The answer to why handwriting has such a powerful effect on the brain’s memory relies on an understanding of how our brain processes the act of writing. In a 2010 study from Norwegian researcher Anne Mangen and French researcher Jean-Luc Velay, the brain is far more heavily influenced by the “haptics” (meaning the experience of touch and movement) present in writing than it is by the experience of typing. According to Mangen, “0ur bodies are designed to interact with the world which surrounds us. We are living creatures, geared toward using physical objects.”
Similarly, an Indiana University project found that grade school children’s cognitive functions were significantly increased by the act of writing out letters. While a keyboard does leave an imprint on our memory, it’s nowhere near as big as the imprint left by the complex actions necessary to form letters with a pen or pencil.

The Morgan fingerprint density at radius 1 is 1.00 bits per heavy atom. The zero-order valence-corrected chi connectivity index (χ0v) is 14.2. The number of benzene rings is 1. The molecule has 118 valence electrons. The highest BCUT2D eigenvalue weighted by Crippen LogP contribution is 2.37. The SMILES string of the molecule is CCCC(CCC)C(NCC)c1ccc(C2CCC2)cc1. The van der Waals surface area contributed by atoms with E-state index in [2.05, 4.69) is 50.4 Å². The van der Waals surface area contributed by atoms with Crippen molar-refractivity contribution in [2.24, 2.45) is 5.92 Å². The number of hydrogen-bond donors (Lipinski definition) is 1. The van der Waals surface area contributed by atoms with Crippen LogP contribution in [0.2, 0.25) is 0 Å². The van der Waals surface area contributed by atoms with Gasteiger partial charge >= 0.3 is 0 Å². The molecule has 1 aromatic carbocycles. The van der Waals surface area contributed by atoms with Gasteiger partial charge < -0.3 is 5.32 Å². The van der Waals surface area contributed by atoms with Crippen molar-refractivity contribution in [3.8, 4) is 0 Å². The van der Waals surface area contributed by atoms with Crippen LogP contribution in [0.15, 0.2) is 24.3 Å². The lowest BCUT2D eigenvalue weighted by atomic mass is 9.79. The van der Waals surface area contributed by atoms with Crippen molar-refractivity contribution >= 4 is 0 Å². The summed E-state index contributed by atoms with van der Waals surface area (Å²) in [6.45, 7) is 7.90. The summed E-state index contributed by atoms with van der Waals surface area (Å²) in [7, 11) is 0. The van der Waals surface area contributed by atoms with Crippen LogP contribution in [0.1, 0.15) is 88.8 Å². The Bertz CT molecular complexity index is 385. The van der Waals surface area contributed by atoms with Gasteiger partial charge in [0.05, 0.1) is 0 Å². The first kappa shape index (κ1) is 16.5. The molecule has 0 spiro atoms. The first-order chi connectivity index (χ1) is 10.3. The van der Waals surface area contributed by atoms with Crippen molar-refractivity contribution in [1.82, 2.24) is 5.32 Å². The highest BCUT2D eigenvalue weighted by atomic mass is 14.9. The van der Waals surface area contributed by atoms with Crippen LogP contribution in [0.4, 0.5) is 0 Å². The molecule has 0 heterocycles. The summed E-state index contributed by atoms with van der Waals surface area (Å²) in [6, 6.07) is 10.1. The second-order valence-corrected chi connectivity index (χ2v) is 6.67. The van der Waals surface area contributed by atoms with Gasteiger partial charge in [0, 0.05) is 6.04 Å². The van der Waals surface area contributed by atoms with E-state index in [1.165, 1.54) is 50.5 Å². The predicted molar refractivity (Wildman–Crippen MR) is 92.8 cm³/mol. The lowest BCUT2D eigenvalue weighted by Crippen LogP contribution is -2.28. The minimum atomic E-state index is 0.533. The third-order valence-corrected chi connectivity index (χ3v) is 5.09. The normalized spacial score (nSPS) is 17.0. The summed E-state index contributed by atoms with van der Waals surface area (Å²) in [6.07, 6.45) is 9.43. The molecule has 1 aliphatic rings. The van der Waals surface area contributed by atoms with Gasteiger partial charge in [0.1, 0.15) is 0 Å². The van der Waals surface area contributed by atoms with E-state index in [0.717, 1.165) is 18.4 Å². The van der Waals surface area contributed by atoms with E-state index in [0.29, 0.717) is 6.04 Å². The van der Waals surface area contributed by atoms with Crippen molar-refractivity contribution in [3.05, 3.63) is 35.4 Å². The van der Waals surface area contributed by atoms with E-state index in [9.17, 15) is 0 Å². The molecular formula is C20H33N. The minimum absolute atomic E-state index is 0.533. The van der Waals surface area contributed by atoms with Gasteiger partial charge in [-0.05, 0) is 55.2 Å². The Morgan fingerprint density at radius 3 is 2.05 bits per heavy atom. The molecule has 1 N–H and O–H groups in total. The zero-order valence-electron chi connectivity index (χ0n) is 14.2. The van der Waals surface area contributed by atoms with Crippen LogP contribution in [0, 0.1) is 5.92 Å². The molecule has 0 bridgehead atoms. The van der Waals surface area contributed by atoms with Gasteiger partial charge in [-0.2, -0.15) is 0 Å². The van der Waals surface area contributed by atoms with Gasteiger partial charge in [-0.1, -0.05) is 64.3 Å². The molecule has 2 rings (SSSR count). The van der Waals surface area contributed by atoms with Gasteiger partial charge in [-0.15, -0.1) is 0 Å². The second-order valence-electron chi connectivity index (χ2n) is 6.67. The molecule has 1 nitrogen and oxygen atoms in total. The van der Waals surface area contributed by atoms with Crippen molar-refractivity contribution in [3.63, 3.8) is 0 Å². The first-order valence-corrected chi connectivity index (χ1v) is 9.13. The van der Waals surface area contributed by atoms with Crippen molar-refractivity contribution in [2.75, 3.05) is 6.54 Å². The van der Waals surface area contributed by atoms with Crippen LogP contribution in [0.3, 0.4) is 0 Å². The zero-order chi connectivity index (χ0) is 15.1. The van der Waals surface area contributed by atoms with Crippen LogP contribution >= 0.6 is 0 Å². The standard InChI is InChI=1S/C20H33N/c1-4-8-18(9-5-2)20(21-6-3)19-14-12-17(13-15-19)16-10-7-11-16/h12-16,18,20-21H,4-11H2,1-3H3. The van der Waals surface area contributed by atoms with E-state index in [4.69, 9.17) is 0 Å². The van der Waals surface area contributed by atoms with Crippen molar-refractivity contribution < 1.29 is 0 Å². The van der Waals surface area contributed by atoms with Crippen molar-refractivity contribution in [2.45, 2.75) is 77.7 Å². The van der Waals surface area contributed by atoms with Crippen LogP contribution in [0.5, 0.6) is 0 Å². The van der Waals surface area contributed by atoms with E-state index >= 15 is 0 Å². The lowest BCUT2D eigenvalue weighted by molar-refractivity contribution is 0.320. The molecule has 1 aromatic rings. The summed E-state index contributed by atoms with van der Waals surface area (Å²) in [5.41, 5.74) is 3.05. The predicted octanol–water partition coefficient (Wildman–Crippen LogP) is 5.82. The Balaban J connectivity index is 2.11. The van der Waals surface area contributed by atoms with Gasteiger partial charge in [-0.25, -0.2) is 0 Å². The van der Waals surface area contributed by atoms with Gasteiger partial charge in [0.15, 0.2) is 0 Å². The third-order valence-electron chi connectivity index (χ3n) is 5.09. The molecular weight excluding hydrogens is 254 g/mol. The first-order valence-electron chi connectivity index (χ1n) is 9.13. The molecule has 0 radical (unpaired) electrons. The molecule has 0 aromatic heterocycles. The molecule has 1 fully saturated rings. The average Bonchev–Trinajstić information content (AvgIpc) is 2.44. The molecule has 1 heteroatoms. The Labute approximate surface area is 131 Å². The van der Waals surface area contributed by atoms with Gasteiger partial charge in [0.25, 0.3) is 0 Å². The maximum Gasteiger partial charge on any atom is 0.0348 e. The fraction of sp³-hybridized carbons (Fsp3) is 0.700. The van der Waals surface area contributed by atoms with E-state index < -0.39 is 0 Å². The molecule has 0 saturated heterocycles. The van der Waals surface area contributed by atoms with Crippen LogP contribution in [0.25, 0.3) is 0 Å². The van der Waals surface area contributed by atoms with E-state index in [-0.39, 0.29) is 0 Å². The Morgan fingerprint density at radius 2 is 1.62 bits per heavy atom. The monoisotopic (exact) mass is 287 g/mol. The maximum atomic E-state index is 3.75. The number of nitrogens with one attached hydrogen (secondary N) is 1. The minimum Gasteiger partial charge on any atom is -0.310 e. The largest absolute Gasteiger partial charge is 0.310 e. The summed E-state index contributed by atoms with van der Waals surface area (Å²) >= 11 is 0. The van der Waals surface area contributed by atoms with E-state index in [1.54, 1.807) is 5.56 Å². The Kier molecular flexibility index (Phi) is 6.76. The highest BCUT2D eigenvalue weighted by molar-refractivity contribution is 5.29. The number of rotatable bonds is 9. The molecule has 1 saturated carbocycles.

Far from simply being a study tool for college students, this should be a life skill for anyone that uses the Internet to learn about the world around them. While we’re encountering more and more information than humans ever have the capacity to process, we’re actively retaining less of it. By simply taking notes—something I realize not everyone will find as fun as I do—you’ll remind your brain what it’s like to not have the crutch of a smartphone in your pocket. Like a student way over his head, we need to change what we do with the massive amounts of information we glean from the Internet if we can ever hope to wrestle control of our memory away from it.
Photo via Pink Persimon/Flickr (CC BY 2.0)
Gillian Branstetter is a reporter and essayist who specializes in the intersection of technology, LGBTQ issues, and privacy. In April 2018, she joined the National Center for Transgender Equality as a media relations manager.